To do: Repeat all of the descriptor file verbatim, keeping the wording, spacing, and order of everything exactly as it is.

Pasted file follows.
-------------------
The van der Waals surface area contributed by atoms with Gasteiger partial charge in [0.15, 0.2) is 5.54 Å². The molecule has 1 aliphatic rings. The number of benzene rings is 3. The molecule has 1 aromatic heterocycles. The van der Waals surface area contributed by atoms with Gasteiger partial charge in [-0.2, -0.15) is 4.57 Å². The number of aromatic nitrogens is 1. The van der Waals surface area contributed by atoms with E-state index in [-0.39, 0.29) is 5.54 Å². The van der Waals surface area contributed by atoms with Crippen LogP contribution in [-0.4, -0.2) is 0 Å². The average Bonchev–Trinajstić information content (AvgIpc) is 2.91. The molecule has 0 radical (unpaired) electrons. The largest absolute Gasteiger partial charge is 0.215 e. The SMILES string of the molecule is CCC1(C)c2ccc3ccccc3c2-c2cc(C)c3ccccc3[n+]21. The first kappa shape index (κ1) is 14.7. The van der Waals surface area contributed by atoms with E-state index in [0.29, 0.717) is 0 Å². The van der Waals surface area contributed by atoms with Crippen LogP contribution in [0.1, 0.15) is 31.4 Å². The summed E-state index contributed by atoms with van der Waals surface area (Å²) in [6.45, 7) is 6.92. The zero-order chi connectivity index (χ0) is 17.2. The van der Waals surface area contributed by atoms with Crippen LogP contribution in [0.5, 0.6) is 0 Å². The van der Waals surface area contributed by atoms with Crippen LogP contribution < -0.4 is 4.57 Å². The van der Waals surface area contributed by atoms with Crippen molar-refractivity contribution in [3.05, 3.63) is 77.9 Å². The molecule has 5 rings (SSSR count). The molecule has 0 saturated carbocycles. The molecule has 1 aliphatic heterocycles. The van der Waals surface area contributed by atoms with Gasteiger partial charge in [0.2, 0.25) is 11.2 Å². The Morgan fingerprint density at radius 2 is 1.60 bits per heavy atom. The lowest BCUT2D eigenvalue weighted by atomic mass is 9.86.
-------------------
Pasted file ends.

The van der Waals surface area contributed by atoms with Gasteiger partial charge in [0.15, 0.2) is 5.54 Å². The molecule has 1 aliphatic rings. The number of benzene rings is 3. The molecule has 1 aromatic heterocycles. The van der Waals surface area contributed by atoms with Gasteiger partial charge in [-0.2, -0.15) is 4.57 Å². The number of aromatic nitrogens is 1. The van der Waals surface area contributed by atoms with E-state index in [-0.39, 0.29) is 5.54 Å². The van der Waals surface area contributed by atoms with Crippen LogP contribution in [-0.4, -0.2) is 0 Å². The average Bonchev–Trinajstić information content (AvgIpc) is 2.91. The molecule has 0 radical (unpaired) electrons. The largest absolute Gasteiger partial charge is 0.215 e. The SMILES string of the molecule is CCC1(C)c2ccc3ccccc3c2-c2cc(C)c3ccccc3[n+]21. The first kappa shape index (κ1) is 14.7. The van der Waals surface area contributed by atoms with E-state index in [0.29, 0.717) is 0 Å². The van der Waals surface area contributed by atoms with Crippen LogP contribution in [0.1, 0.15) is 31.4 Å². The summed E-state index contributed by atoms with van der Waals surface area (Å²) in [6.45, 7) is 6.92. The zero-order chi connectivity index (χ0) is 17.2. The van der Waals surface area contributed by atoms with Crippen LogP contribution in [0.5, 0.6) is 0 Å². The van der Waals surface area contributed by atoms with Crippen LogP contribution < -0.4 is 4.57 Å². The van der Waals surface area contributed by atoms with Crippen molar-refractivity contribution in [3.05, 3.63) is 77.9 Å². The molecule has 5 rings (SSSR count). The molecule has 0 saturated carbocycles. The molecule has 1 aliphatic heterocycles. The van der Waals surface area contributed by atoms with Gasteiger partial charge in [0.2, 0.25) is 11.2 Å². The Morgan fingerprint density at radius 2 is 1.60 bits per heavy atom. The lowest BCUT2D eigenvalue weighted by atomic mass is 9.86.